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What Is The Strategic Petroleum Reserve (SPR)?

In today’s era of high oil and gas prices, you often hear politicians talking about the tapping into the SPR, or the Strategic Petroleum Reserve. At some point, you might be asking the same question yourself, as your fill-ups at the gas station are costing you $50, $75, even $100 depending on what kind of car you drive. “We have gas sitting in reserve? Why don’t they tap into it and lower gas prices?” Well, it’s not that easy, nor would it make much of a difference.

The Strategic Petroleum Reserve consists of 4 sites in underground salt caverns along the Gulf Coast that hold emergency supplies of crude oil”ā€¯currently about 703.3 million barrels. This is just about enough to provide 58 days of oil imports – not much, really. It can be drawn down at a rate of 4.4 million barrels per day for 90 days, and for the oil to enter U.S. market it takes 13 days from Presidential decision.

Twice now, the Reserve has been used to supply more oil when oil supplies were threatened – First, in 1991, at the beginning of Operation Desert Storm the United States joined its allies in assuring the adequacy of global oil supplies when war broke out in the Persian Gulf. An emergency sale of SPR crude oil was announced the day the war began. The second was in September 2005 after Hurricane Katrina devastated the oil production, distribution, and refining industries in the Gulf regions of Louisiana and Mississippi.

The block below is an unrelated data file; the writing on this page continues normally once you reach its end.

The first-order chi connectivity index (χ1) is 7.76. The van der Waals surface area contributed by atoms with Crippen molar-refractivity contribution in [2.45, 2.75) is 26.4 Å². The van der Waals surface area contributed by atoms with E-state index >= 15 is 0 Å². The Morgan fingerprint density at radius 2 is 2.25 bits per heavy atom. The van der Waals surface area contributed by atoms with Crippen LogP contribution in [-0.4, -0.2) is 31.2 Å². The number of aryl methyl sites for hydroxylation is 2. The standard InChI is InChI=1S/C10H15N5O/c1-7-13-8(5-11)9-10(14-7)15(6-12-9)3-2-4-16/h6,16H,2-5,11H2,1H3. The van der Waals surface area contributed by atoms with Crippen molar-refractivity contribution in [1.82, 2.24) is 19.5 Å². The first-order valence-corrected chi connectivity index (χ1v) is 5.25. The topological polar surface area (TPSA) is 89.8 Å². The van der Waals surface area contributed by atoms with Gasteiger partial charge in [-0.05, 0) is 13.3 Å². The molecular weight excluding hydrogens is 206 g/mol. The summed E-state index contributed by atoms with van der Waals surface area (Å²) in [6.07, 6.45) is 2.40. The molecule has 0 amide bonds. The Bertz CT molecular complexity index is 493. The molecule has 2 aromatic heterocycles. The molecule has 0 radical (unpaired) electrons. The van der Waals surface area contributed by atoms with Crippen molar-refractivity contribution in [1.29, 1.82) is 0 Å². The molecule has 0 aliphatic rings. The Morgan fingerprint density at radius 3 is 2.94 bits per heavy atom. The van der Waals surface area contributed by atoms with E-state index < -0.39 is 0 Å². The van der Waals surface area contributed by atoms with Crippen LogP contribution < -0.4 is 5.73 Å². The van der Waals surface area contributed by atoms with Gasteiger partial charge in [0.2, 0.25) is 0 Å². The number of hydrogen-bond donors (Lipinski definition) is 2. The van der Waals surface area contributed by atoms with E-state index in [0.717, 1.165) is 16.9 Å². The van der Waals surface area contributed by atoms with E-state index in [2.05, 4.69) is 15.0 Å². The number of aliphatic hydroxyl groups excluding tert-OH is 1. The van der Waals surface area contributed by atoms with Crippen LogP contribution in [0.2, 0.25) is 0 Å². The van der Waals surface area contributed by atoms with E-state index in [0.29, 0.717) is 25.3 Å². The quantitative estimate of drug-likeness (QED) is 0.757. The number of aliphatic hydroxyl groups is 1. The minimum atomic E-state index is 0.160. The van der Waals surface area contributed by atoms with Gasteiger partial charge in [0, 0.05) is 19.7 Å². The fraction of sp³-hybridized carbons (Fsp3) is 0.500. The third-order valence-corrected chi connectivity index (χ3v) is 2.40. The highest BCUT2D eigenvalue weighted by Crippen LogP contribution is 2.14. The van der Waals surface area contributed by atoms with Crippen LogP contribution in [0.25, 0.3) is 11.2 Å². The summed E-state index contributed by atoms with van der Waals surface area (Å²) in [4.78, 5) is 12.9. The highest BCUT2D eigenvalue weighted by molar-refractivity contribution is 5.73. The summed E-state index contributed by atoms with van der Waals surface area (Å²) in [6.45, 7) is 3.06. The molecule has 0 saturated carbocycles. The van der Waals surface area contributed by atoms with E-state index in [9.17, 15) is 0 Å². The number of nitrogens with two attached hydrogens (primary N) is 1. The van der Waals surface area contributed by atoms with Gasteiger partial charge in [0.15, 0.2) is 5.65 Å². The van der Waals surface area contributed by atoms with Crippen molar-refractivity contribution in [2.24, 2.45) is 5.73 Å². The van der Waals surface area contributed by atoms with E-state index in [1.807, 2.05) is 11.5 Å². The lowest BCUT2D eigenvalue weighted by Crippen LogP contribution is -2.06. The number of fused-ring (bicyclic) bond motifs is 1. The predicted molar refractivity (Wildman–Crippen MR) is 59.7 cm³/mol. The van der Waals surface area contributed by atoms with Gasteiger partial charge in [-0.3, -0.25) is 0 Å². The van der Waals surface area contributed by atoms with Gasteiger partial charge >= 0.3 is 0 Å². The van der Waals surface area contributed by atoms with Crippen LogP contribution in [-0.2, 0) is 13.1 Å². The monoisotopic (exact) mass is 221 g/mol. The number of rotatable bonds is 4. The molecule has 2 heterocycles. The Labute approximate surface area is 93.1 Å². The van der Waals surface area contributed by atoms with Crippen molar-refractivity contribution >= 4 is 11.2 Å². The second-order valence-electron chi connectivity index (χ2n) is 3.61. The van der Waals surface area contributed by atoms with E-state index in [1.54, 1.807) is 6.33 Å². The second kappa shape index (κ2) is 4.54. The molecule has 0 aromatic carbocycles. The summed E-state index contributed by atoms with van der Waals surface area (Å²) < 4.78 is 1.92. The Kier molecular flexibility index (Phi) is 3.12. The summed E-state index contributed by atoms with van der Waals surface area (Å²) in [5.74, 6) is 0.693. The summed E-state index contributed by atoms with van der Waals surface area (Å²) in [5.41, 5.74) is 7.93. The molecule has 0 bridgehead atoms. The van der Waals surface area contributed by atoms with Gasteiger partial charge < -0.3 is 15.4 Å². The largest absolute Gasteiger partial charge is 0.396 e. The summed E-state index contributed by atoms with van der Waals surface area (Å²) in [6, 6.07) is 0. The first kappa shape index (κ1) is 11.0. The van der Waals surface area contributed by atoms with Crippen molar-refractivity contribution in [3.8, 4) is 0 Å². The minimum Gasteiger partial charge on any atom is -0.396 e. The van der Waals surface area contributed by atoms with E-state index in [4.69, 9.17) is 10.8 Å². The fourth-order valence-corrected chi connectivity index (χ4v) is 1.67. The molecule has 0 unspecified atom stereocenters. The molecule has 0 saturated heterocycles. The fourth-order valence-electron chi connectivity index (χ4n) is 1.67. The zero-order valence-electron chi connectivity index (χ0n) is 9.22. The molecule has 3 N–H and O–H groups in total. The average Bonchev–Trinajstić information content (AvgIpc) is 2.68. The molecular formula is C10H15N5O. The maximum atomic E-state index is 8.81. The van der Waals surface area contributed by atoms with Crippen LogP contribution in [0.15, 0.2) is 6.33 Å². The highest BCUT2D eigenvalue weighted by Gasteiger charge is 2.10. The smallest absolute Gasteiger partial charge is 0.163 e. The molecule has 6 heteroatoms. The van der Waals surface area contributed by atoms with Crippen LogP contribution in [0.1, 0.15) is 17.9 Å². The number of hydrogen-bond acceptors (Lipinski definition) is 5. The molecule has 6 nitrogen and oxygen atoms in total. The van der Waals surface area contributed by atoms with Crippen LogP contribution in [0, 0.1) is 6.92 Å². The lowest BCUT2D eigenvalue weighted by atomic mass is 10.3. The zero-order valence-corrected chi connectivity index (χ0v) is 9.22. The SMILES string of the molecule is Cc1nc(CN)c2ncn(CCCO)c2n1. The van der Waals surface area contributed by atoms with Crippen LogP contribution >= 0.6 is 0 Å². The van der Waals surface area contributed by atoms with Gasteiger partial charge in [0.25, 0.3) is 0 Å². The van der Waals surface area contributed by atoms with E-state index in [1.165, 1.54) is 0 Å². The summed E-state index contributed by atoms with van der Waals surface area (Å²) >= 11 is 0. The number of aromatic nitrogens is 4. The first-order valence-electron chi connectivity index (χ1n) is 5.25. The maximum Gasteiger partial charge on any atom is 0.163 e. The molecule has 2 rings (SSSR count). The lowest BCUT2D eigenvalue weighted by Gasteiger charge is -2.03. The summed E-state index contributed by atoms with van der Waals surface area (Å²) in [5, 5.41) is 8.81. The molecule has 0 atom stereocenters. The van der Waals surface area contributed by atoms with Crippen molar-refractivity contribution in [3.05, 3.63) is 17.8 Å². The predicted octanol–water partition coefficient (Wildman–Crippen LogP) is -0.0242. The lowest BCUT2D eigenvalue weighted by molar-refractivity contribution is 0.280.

As you can see, it’s going to take quite a bit more than $4.00 per gallon for gasoline/$135 per barrel for oil prices to get the government to open up the SPR. And even if they did, it would only provide very temporary relief at best – with 703 million barrels stored, it’s enough to fully supply all of our oil needs for only 35 days, as we go through 20 million barrels a day as it is right now.

So hold on tight and start looking for more efficient and/or alternative ways to get around – it is only going to get much worse before it gets any better.


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Comments (1)

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  1. I agree, it will get worse before ti gets better. While some analysts say that speculative trading is contributing to high oil prices, the fact is there is a diminishing supply amongst increasing demand.
    We are trading fiat dollars for oil and while it’s been a great gig so far, it could all come crashing down.

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